its existance, it has built a reputation as one of the best Scottish bands.
The band combines five musicians of the Top League of young Scottish fiddlers
- Allan Henderson, Catriona Macdonald, Iain MacFarlane, Bruce MacGregor and
Aidan O'Rourke. To balance all these fiddles, they are joined by Andy Thorburn
on piano and Marc Clement on guitar. Their playing together is extremely tight,
full of energy, well arranged.
Blazin Fiddles' first album, "Fire on!", was a real fireworks of the
best of tunes this bunch of individual talents had on offer. Back then still
joined by another famous fiddler, Duncan Chisholm, they played many old favourites
of the individuals in new interpretations. "The old Style" cannot
really compete against this; it comes along somewhat more gentle. Although there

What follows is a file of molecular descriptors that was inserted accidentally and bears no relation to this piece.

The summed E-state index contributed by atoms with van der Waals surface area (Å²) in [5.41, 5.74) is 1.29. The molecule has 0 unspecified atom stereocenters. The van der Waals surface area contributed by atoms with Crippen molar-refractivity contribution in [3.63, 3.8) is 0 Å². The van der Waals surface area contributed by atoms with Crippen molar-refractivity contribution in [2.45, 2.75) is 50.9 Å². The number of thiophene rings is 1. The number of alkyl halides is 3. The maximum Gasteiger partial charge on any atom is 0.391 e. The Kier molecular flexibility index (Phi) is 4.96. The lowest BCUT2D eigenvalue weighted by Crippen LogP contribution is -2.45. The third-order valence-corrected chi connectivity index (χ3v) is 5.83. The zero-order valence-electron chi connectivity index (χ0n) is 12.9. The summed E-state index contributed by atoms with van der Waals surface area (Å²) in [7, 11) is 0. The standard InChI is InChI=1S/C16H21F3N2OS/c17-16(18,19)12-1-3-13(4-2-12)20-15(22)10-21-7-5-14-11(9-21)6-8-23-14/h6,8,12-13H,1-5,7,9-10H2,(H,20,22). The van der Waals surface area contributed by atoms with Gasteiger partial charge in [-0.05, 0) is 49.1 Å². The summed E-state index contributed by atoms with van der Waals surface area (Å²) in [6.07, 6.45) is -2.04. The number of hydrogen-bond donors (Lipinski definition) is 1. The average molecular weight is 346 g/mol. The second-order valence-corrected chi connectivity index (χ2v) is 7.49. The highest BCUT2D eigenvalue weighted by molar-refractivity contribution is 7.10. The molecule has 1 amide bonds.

is a very high quality throughout the album, this one does not reach the same
power that "Fire on!" had. Nevertheless definitely worth a listen
and a buy, as this is still the Blazin Fiddles that we know and love, and the
band managed once more to transfer the live energy of their concerts on CD.
The title of the album, "The old style", is a runnig joke between
the band, well presented by the album cover and booklet, featuring wild photos
of the Blazin Fiddles in traditional evening costumes, as well as the boys of
the band in evening dresses. Those who like to see more of how the Blazin Fiddles
in their dresses made Scotland's beaches unsafe, will be pleased to find out
that there is an extensive slideshow in the Enhanced CD Rom section of the CD,
full of mad photos. Also, for the real Blazin Fiddles' fans, the CD Rom section
provides all those information you always wanted to know - the musicians' dates
of births, eye coulour, Place of Birth, favourite curry, favourite drink, best
hangover cure. Maybe you might even learn what about a sauna or playing golf
to cure your hangovers?
Anyway, good fun, good album - there is not much more you can expect.